What exactly do we mean by a fake wallet? It’s a decoy – the purpose of which is to fool a mugger or pickpocket into stealing it rather than taking your real wallet.
The theory is this: if you’re ever threatened and told to hand over your wallet, you give up the decoy but your real stash is hidden elsewhere on your person (like in your money belt).
If your fake wallet is pick-pocketed, then the worse that happens is that you learn to be more aware of your surroundings.
A decoy wallet is especially useful when you’re traveling – although some folks employ them all the time – because it forces you to keep only the minimal or a days’ worth of cash in the decoy and keep everything else safely tucked into your money belt.
When you’re putting together a fake wallet, it’s got to look real enough and yet prevent a thief from accessing your funds, selling your identity on the black market, and worse.
Here are the top components that make the best fake wallets:
Remember, a pickpocket is just looking for any wallet and a mugger wants something that looks like a wallet. Give it to them without giving up what you really need – your travel cash, your real identification, etc.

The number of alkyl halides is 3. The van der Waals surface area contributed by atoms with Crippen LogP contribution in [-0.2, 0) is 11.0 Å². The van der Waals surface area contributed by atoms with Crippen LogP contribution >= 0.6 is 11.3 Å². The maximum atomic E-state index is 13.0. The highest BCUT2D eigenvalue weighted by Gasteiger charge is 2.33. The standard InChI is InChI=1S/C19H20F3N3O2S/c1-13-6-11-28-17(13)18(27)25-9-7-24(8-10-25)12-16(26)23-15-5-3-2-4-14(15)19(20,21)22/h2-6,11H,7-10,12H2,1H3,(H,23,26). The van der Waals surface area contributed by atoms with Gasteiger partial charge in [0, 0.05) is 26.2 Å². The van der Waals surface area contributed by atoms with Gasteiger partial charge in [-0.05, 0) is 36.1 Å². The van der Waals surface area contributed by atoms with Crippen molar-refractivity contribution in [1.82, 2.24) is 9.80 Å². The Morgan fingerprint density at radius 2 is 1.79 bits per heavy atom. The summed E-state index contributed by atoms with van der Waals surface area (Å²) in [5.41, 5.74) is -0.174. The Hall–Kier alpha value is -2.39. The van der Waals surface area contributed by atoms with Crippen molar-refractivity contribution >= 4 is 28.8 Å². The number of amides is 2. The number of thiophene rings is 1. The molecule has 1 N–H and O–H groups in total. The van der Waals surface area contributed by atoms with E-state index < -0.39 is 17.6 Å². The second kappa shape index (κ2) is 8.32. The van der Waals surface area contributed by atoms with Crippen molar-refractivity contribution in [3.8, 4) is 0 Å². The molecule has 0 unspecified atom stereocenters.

Just don’t look smug or enthusiastic when you give it up! In fact, most recommend you grumble and complain a bit.
We’ve recommended before that you leave expensive or precious things behind when you travel. The designer purse is a good example of this. By carrying a basic purse (it should be a bag that’s work across the body and in front), then the bag is less likely to be snatched from you by someone passing by.
If your fake wallet is also in that basic purse, but your primary travel cash, documents, and passport are in your money belt worn underneath your clothing, then you can hand the purse and fake wallet over without too much remorse. You might lose today’s worth of cash and some other odd items, but it’s likely worth it.
After all, you know the rest is safe. Your favorite lipstick? Put it in your coat or jeans pocket instead.
Damian Tysdal is the founder of CoverTrip, and he believes travel insurance should be easier to understand. He started the first travel insurance blog in 2006.